A new set of covalent atomic radii that is more comprehensive and precise than previous lists has been compiled by Spanish scientists from the University of Barcelona.
The concept of atomic radii is used in structural chemistry and X-ray crystallography to give a rough idea of the size of an atom in a molecule or crystal, and to establish bonding and non-bonding interactions between atoms. The new list of radii covers elements up to curium (atomic number 96) and shows sensible trends along both the rows and groups of the periodic table, explains team leader Santiago Alvarez.
Atoms show periodic trends in their radii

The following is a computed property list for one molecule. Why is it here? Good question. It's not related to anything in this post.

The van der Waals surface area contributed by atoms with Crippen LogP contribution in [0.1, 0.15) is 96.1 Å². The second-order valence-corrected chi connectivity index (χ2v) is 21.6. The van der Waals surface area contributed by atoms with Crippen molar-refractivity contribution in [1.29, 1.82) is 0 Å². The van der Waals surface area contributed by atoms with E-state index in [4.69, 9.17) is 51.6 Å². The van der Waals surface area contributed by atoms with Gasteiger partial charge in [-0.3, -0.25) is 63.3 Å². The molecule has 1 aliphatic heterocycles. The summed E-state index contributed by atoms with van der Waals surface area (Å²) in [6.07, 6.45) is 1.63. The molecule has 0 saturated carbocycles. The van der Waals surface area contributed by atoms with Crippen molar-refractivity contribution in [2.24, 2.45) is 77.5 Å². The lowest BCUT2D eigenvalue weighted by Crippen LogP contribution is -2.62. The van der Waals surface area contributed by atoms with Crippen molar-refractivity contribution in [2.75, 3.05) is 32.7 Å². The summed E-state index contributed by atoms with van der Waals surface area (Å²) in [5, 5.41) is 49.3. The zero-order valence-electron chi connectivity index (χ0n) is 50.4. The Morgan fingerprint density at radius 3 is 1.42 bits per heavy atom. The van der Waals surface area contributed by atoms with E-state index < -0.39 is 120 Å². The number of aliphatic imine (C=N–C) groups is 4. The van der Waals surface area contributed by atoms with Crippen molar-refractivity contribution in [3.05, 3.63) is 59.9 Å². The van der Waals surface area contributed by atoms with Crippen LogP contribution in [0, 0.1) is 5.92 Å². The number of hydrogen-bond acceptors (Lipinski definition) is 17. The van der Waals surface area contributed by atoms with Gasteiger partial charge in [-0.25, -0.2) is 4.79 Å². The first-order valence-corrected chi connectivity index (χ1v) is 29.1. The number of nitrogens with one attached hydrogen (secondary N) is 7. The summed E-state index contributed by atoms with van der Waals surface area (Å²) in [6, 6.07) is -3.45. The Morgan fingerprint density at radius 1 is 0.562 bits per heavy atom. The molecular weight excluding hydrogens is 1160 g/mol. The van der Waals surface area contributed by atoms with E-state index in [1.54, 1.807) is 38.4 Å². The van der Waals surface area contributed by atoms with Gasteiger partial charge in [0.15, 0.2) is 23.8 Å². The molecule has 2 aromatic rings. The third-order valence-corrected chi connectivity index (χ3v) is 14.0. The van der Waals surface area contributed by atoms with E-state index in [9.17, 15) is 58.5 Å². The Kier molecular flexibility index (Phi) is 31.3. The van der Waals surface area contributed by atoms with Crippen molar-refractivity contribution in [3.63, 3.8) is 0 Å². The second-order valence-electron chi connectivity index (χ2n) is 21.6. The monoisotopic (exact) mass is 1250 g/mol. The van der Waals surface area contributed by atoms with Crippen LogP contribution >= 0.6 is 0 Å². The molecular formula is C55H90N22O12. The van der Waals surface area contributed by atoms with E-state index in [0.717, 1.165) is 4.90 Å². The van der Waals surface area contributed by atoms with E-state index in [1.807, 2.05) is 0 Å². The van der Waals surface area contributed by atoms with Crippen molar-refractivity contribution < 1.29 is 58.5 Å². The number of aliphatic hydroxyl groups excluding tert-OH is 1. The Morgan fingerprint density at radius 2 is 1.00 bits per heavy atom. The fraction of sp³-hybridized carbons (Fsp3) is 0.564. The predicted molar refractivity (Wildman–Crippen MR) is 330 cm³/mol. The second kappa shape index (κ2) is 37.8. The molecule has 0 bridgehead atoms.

The work began when Alvarez's team were trying to decide when to expect structures to have a through-ring metal-metal interaction, and discovered that existing lists of radii contained gaps and inconsistencies. They found periodic trends were erratic and that in the previously most complete set used by the Cambridge Structural Database (CSD) important metals such as nickel, palladium, platinum and gold were given default unrefined values of 1.50 Å.
The Spanish team derived their radii from a systematic search of 228 000 experimental bond distances in structures held in the CSD and the Inorganic Crystal Structure Database. They determined the radii from bond distances to nitrogen, carbon and oxygen atoms, as there many examples of covalent bonds from these to most other elements.
Link to journal article
Covalent radii revisited Beatriz Cordero, Verónica Gómez, Ana E. Platero-Prats, Marc Revés, Jorge Echeverría, Eduard Cremades, Flavia Barragán and Santiago Alvarez, Dalton Trans., 2008 DOI:10.1039/b801115j